Magnetism in semiconductors arises mainly through the interaction of magnetic ions and electrons. Normally, the more electrons contribute to the magnetism, the stronger the magnet. However, researchers at the RIKEN Advanced Science Institute at Wako, Japan, have now discovered a magnet which becomes weaker as the number of electrons increases. The work has implications for both fundamental science as well as future energy-saving technologies.
"Our results have verified the most basic features of this long hypothesized magnetic state—the stability of the magnet without excess electrons," says research team member Joseph Checkelsky. "A potential byproduct of such an unusual state of matter is the presence of an energy-dissipation-free electrical mode for low power electronic applications," he says.
The new magnet, made from bismuth telluride to which the magnetic material manganese is added, belongs to a recently discovered class of materials known as topological insulators. In these materials, electrons on the surface behave very differently to those in the rest of the material. For example, they do not scatter easily, which has advantages for electronic applications. Electrons in the surface state also occupy a special electronic state, the so-called Dirac cone (Fig. 1, left). In the magnetic topological insulator, the electrons near the Dirac point are responsible for the material's magnetic properties. However, only a limited number of electrons can be in this surface state. As electrons are pumped into the system, the crucial electronic states are filled and the magnetism is weakened.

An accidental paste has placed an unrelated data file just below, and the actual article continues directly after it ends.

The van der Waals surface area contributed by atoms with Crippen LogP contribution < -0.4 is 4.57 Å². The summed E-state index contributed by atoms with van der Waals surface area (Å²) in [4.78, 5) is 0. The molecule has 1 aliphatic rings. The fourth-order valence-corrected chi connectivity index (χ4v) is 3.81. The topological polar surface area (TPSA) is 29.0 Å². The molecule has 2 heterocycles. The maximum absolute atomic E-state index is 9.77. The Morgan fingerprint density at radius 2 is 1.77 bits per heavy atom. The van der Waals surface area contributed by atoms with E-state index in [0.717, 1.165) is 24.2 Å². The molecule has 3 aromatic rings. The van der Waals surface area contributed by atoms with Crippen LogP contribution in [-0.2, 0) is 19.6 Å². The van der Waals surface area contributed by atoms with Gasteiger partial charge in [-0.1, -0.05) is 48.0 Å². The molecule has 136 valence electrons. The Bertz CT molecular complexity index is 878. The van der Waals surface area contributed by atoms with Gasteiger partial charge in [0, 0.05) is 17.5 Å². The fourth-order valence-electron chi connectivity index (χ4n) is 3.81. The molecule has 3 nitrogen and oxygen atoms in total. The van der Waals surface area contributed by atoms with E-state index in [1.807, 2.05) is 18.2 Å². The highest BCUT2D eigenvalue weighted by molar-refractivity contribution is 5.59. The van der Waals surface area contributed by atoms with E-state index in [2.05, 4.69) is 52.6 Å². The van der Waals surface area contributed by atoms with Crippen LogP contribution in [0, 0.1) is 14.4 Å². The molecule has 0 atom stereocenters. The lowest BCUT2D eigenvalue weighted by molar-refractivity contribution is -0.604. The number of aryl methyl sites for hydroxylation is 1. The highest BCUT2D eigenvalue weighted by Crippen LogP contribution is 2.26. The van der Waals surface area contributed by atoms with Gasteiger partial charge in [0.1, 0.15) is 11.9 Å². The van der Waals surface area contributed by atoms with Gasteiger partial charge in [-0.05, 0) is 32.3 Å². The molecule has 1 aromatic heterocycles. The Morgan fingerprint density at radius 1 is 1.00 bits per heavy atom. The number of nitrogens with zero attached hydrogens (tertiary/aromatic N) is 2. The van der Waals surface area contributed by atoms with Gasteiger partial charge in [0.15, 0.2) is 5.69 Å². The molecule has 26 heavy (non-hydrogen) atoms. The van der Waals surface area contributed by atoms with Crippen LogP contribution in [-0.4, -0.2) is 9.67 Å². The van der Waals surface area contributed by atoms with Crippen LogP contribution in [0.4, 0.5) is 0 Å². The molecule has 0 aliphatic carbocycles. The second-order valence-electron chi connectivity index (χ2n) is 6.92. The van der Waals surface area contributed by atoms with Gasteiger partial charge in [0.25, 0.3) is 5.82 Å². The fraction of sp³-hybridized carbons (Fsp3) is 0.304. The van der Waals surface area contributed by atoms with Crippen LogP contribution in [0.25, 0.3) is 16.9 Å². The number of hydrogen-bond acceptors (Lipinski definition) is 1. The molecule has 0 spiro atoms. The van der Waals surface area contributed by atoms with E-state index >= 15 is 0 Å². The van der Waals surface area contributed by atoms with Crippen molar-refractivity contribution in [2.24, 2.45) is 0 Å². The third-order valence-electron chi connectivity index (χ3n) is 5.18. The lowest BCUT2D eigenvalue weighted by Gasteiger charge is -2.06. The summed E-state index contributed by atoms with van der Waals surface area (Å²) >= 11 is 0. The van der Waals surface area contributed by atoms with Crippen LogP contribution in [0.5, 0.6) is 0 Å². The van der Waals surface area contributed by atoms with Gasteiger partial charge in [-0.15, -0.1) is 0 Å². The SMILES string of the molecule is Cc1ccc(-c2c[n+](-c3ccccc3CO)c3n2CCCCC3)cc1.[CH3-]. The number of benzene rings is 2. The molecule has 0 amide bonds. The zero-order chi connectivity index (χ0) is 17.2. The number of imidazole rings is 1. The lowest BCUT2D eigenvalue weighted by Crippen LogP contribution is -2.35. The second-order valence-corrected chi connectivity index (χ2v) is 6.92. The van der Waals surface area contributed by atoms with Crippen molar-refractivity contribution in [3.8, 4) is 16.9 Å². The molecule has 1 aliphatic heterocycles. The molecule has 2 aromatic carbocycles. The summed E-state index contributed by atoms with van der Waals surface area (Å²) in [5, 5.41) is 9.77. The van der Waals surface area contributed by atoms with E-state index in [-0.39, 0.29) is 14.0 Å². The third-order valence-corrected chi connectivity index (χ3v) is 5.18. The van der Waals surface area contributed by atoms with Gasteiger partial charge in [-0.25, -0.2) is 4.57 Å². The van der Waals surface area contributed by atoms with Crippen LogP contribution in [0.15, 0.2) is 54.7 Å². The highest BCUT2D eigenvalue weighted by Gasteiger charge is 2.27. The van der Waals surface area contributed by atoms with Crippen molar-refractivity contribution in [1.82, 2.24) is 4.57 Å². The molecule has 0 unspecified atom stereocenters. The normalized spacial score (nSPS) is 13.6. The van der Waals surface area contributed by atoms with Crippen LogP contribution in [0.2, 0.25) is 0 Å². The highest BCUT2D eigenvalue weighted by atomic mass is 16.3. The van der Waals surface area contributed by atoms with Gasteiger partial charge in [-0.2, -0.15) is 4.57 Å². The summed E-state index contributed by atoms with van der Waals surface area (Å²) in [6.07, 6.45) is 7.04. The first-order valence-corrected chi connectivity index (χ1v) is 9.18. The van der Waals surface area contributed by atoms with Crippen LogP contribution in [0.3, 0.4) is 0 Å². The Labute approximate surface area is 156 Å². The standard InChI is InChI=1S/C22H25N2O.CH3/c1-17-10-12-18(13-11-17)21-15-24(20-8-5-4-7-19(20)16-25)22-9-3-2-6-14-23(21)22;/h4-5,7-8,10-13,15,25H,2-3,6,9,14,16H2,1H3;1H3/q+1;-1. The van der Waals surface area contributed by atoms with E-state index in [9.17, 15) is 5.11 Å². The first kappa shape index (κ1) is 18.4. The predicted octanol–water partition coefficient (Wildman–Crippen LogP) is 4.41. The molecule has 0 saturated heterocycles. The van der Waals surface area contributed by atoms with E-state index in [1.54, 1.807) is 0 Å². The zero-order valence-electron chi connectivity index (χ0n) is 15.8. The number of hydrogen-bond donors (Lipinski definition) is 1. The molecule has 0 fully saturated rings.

The researchers observed this effect by controlling the injection of electrons into the material. At low electron densities the critical temperature above which magnetism disappears is higher than for the case of a higher number of injected electrons. Above a certain threshold the magnetism even disappears completely.
Another effect occurs at the interface between magnetic domains of different orientation on the surface that form a kind of patchwork within magnets. At these domain walls, magnetism falls to zero, which brings out another property of magnetic topological insulators—the electric currents flow without loss around the edges, in this case along the domain walls (Fig. 1, right). Thus, the conductivity of the sample is also influenced by magnetism and therefore the carrier concentration.
Controlling the quality of the material is an issue for the development of actual applications. Checkelsky believes new developments in thin film technology could be one way to facilitate the transition to applications.
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More information: Checkelsky, J.G., Ye, J., Onose, Y., Iwasa, Y. & Tokura, Y. Dirac-fermion-mediated ferromagnetism in a topological insulator. Nature Physics 8, 729–733 (2012). www.nature.com/nphys/journal/v8/n10/abs/nphys2388.html